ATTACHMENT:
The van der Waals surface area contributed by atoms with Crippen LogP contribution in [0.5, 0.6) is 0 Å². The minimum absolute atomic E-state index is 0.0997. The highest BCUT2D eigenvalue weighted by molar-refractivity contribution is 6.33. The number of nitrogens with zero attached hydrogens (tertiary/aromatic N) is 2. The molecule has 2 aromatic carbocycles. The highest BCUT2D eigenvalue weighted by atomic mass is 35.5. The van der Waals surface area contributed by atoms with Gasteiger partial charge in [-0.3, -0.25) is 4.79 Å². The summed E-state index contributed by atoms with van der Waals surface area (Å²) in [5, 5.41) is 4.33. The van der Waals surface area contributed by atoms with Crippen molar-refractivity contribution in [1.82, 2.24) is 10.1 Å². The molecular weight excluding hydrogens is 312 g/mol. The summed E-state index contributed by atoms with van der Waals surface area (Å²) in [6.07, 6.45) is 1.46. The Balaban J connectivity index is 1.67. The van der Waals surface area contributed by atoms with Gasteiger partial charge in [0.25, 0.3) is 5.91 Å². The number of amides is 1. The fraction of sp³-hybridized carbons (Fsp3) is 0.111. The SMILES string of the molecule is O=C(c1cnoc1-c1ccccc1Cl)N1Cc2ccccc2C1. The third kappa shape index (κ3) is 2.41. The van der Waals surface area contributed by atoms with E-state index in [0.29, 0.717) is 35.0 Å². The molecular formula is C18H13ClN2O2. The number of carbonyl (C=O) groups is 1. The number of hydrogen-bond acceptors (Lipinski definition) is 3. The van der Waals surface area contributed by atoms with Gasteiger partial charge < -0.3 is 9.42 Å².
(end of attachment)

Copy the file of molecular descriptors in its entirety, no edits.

The van der Waals surface area contributed by atoms with Crippen LogP contribution in [0.5, 0.6) is 0 Å². The minimum absolute atomic E-state index is 0.0997. The highest BCUT2D eigenvalue weighted by molar-refractivity contribution is 6.33. The number of nitrogens with zero attached hydrogens (tertiary/aromatic N) is 2. The molecule has 2 aromatic carbocycles. The highest BCUT2D eigenvalue weighted by atomic mass is 35.5. The van der Waals surface area contributed by atoms with Gasteiger partial charge in [-0.3, -0.25) is 4.79 Å². The summed E-state index contributed by atoms with van der Waals surface area (Å²) in [5, 5.41) is 4.33. The van der Waals surface area contributed by atoms with Crippen molar-refractivity contribution in [1.82, 2.24) is 10.1 Å². The molecular weight excluding hydrogens is 312 g/mol. The summed E-state index contributed by atoms with van der Waals surface area (Å²) in [6.07, 6.45) is 1.46. The Balaban J connectivity index is 1.67. The van der Waals surface area contributed by atoms with Gasteiger partial charge in [0.25, 0.3) is 5.91 Å². The number of amides is 1. The fraction of sp³-hybridized carbons (Fsp3) is 0.111. The SMILES string of the molecule is O=C(c1cnoc1-c1ccccc1Cl)N1Cc2ccccc2C1. The third kappa shape index (κ3) is 2.41. The van der Waals surface area contributed by atoms with E-state index in [0.29, 0.717) is 35.0 Å². The molecular formula is C18H13ClN2O2. The number of carbonyl (C=O) groups is 1. The number of hydrogen-bond acceptors (Lipinski definition) is 3. The van der Waals surface area contributed by atoms with Gasteiger partial charge < -0.3 is 9.42 Å².